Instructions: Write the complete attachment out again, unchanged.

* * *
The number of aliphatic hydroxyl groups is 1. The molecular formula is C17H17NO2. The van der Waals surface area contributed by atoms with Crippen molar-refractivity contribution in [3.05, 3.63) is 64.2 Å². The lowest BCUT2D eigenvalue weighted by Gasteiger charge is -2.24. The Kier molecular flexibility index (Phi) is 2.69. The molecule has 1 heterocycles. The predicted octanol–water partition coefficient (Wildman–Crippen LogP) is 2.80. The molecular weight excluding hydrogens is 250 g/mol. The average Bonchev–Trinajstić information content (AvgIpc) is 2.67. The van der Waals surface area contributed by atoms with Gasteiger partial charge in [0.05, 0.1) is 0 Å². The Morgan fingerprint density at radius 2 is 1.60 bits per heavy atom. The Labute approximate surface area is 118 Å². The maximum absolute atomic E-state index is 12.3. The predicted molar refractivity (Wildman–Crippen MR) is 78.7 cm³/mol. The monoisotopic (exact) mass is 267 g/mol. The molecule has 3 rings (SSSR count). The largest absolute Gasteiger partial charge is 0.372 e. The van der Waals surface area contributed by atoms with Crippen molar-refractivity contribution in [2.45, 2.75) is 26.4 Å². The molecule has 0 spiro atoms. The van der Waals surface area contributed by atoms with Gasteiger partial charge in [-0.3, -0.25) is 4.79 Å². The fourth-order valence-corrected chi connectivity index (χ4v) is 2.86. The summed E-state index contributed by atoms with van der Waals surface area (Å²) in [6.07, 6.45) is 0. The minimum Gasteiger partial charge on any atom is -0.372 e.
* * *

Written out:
The number of aliphatic hydroxyl groups is 1. The molecular formula is C17H17NO2. The van der Waals surface area contributed by atoms with Crippen molar-refractivity contribution in [3.05, 3.63) is 64.2 Å². The lowest BCUT2D eigenvalue weighted by Gasteiger charge is -2.24. The Kier molecular flexibility index (Phi) is 2.69. The molecule has 1 heterocycles. The predicted octanol–water partition coefficient (Wildman–Crippen LogP) is 2.80. The molecular weight excluding hydrogens is 250 g/mol. The average Bonchev–Trinajstić information content (AvgIpc) is 2.67. The van der Waals surface area contributed by atoms with Gasteiger partial charge in [0.05, 0.1) is 0 Å². The Morgan fingerprint density at radius 2 is 1.60 bits per heavy atom. The Labute approximate surface area is 118 Å². The maximum absolute atomic E-state index is 12.3. The predicted molar refractivity (Wildman–Crippen MR) is 78.7 cm³/mol. The monoisotopic (exact) mass is 267 g/mol. The molecule has 3 rings (SSSR count). The largest absolute Gasteiger partial charge is 0.372 e. The van der Waals surface area contributed by atoms with Crippen molar-refractivity contribution in [2.45, 2.75) is 26.4 Å². The molecule has 0 spiro atoms. The van der Waals surface area contributed by atoms with Gasteiger partial charge in [-0.3, -0.25) is 4.79 Å². The fourth-order valence-corrected chi connectivity index (χ4v) is 2.86. The summed E-state index contributed by atoms with van der Waals surface area (Å²) in [6.07, 6.45) is 0. The minimum Gasteiger partial charge on any atom is -0.372 e.